This stadium project is widely thought to be the most complicated and most expensive in sports history, and the main 70,240-seat arena is on track to open in the summer of 2020.
INGLEWOOD, CALIF. (AP) After Jared Goff tipped back his hard hat and swung his arm a few times to get loose, he grabbed a football and tossed a high-arching spiral straight into the arms of an excited construction worker on an upper deck.
The Los Angeles Rams' franchise quarterback has already completed his first few passes inside his team's palatial new stadium two years before it opens.
Although the multibillion-dollar new home of the Rams and Chargers is currently a dusty construction site with a whirlwind of activity, Goff and his teammates feel confident it will be well worth the wait after getting their first tour on June 14.
“Even flying over it, you can't truly understand how big it's going to be until you get down here and look at it,” Goff said, gazing wide-eyed from the future playing field way up to the top reaches of the arena. “It's exciting. You hope the years go by fast.”
Rams coach Sean McVay canceled the final practice of the defending NFC West champions' mandatory minicamp and loaded his players and assistants onto buses for a drive from Thousand Oaks to Inglewood.
In safety vests and personalized blue hard hats complete with Rams horns, they got an up-close look at the progress on owner Stan Kroenke's stadium project, now a steel-and-concrete shell rising out of a massive hole dug at ground level on the former site of the Hollywood Park racetrack.
This stadium project is widely thought to be the most complicated and most expensive in sports history, and the main 70,240-seat arena is on track to open in the summer of 2020. When the surrounding complex eventually opens its shops, office buildings and innumerable additional features, the Rams and Chargers will be working in a new Los Angeles-area landmark.
“It's amazing to see all the great work that they're putting in for us to come out here and hopefully have lots of success and wins in the years to come,” said Ndamukong Suh, the Rams' new defensive tackle.
“Ultimate respect for all the hard work that's going in at this stage. I can imagine how much hard work and organization the GCs [general contractors] have to deal with. More power to them.”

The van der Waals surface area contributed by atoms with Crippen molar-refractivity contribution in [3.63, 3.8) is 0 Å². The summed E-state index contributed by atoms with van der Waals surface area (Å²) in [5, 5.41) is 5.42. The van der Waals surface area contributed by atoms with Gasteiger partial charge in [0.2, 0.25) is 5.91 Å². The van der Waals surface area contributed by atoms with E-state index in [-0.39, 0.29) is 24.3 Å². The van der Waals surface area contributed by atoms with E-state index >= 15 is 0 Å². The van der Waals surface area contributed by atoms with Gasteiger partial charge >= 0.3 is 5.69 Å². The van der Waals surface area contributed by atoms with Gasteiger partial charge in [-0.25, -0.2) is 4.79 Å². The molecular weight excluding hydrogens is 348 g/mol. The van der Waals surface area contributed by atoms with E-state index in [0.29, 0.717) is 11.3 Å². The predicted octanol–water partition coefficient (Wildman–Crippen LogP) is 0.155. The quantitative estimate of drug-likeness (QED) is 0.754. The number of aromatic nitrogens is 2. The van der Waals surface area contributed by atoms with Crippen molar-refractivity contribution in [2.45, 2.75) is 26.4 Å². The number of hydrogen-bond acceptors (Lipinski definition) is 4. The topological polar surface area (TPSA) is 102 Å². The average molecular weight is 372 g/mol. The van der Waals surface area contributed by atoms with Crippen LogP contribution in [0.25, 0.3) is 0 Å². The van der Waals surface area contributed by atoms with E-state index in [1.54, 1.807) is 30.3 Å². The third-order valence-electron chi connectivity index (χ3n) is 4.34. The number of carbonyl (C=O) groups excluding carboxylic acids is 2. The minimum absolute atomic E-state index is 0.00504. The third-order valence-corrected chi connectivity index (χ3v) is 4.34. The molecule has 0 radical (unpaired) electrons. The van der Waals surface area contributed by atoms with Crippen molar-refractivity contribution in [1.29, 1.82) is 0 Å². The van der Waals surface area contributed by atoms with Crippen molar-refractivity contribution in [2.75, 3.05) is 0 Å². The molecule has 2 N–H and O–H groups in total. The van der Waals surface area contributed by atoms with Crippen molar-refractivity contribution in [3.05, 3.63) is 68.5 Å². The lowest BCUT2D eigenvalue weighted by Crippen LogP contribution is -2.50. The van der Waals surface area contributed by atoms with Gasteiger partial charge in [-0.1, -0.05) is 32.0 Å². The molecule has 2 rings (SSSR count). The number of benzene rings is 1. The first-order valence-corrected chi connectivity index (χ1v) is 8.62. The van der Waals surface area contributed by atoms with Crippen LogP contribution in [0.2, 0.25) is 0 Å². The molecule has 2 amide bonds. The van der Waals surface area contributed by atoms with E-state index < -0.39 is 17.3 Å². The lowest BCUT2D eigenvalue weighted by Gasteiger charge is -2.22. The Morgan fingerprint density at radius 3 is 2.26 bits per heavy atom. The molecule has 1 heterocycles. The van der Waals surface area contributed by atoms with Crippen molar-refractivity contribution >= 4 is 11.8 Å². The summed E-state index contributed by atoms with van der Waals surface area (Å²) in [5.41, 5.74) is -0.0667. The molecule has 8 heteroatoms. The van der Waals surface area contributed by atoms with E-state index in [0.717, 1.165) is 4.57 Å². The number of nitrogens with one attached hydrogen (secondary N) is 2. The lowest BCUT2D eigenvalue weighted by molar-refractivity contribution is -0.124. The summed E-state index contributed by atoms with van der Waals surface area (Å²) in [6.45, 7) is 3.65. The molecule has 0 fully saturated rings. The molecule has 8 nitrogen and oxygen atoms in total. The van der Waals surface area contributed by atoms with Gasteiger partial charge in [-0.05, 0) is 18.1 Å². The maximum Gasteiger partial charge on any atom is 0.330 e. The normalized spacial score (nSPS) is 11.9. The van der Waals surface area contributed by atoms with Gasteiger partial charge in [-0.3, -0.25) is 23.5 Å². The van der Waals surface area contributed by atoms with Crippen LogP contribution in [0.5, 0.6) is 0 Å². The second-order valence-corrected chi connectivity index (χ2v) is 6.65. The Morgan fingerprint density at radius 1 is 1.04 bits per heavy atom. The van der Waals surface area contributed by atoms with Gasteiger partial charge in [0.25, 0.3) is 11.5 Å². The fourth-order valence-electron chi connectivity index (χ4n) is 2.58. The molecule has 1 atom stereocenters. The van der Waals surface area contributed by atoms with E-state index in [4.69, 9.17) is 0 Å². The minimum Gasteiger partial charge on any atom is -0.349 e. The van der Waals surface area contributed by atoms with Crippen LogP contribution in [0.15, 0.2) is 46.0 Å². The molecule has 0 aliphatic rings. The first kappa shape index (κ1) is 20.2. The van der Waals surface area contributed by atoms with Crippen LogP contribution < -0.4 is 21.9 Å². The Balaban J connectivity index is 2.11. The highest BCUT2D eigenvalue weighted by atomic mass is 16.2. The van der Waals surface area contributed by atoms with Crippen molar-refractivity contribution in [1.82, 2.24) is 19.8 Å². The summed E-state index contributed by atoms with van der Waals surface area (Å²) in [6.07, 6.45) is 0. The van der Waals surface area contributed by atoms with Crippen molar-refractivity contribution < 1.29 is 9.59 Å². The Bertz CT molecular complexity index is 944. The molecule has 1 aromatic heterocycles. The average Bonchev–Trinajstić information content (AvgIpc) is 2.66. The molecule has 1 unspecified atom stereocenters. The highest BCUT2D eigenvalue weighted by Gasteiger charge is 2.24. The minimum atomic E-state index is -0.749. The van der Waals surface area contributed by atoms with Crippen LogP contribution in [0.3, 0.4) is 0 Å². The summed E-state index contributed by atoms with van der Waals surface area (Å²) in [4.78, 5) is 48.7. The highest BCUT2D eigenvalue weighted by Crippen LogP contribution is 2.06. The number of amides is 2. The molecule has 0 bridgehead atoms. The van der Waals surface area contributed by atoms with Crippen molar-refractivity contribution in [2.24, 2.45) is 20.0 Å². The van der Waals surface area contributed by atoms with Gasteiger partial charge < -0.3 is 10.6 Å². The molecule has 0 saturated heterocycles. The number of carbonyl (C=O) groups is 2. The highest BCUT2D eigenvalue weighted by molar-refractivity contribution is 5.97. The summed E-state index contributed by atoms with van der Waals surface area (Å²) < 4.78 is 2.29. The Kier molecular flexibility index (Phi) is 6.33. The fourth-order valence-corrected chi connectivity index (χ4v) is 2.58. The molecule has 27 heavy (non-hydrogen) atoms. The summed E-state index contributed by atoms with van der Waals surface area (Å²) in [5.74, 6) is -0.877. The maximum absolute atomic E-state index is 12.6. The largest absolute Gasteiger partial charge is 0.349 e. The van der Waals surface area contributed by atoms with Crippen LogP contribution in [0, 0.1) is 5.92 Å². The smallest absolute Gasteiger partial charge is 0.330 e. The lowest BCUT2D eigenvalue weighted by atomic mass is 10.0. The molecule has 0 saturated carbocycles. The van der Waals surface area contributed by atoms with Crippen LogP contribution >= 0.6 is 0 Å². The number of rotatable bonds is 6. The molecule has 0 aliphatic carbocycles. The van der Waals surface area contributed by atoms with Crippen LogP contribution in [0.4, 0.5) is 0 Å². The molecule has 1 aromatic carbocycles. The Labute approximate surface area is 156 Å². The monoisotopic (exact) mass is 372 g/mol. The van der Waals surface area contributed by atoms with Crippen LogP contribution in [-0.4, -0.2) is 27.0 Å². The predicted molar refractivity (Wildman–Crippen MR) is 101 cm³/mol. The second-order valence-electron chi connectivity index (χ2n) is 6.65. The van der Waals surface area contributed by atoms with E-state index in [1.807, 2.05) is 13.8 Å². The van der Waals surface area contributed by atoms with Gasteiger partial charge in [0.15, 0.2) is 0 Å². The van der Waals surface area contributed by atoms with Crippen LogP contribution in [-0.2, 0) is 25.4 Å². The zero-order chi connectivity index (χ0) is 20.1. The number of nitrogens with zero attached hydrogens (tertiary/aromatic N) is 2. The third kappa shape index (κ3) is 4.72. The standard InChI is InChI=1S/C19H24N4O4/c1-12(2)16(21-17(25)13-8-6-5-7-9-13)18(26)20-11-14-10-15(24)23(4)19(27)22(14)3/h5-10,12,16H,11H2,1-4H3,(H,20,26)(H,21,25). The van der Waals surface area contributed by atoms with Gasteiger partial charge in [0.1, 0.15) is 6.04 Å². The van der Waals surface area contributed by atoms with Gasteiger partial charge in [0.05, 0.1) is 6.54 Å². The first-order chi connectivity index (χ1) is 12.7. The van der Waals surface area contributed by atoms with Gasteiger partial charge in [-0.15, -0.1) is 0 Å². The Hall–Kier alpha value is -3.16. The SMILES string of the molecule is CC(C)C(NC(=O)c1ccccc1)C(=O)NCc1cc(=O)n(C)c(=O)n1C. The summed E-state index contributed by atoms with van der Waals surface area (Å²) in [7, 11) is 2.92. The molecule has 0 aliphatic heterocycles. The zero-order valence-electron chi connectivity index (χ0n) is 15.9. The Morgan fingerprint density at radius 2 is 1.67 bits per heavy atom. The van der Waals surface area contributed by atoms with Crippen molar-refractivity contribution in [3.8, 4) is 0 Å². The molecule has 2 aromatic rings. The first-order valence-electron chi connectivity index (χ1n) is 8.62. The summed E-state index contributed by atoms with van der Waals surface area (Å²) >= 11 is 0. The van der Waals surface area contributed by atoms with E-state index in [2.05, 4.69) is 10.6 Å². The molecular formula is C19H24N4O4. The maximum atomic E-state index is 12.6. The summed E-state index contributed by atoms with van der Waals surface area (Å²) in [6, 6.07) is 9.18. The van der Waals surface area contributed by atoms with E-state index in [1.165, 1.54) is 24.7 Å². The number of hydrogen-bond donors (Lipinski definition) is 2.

Suh was a construction management major at Nebraska, so he took a particular interest in the staggering number of workers and companies combining their efforts to complete the labyrinthine project in time for its two teams to play the 2020 season.
The stadium also will host Super Bowl LVI on Feb. 6, 2022, and college football's national championship playoff game in January 2023. The stadium intends to bid heavily for the next available Super Bowl as well, pursuing the game for 2026 or 2027.
Other events arriving in the next decade alone include expected matches for the 2026 World Cup and the opening ceremony at the 2028 Olympics. The stadium has a clear roof in sunny Southern California partly because of its intention to host a men's Final Four, which hasn't been held in California since 1975.
But the stadium's main tenants are Los Angeles' two NFL teams, and they can already sense a brewing home-field advantage in this remarkable setting.
The project's proximity to Los Angeles' main airport required extensive excavation to sink the playing field deep under normal ground level, already lending a momentous, larger-than-life feel to the stadium in its half-completed state.
“The roar is definitely going to be insane,” Suh said. “I look forward to it. We're 100 feet deep in the ground, so all the concrete, the steel and even the natural earth will keep everything boxed in.”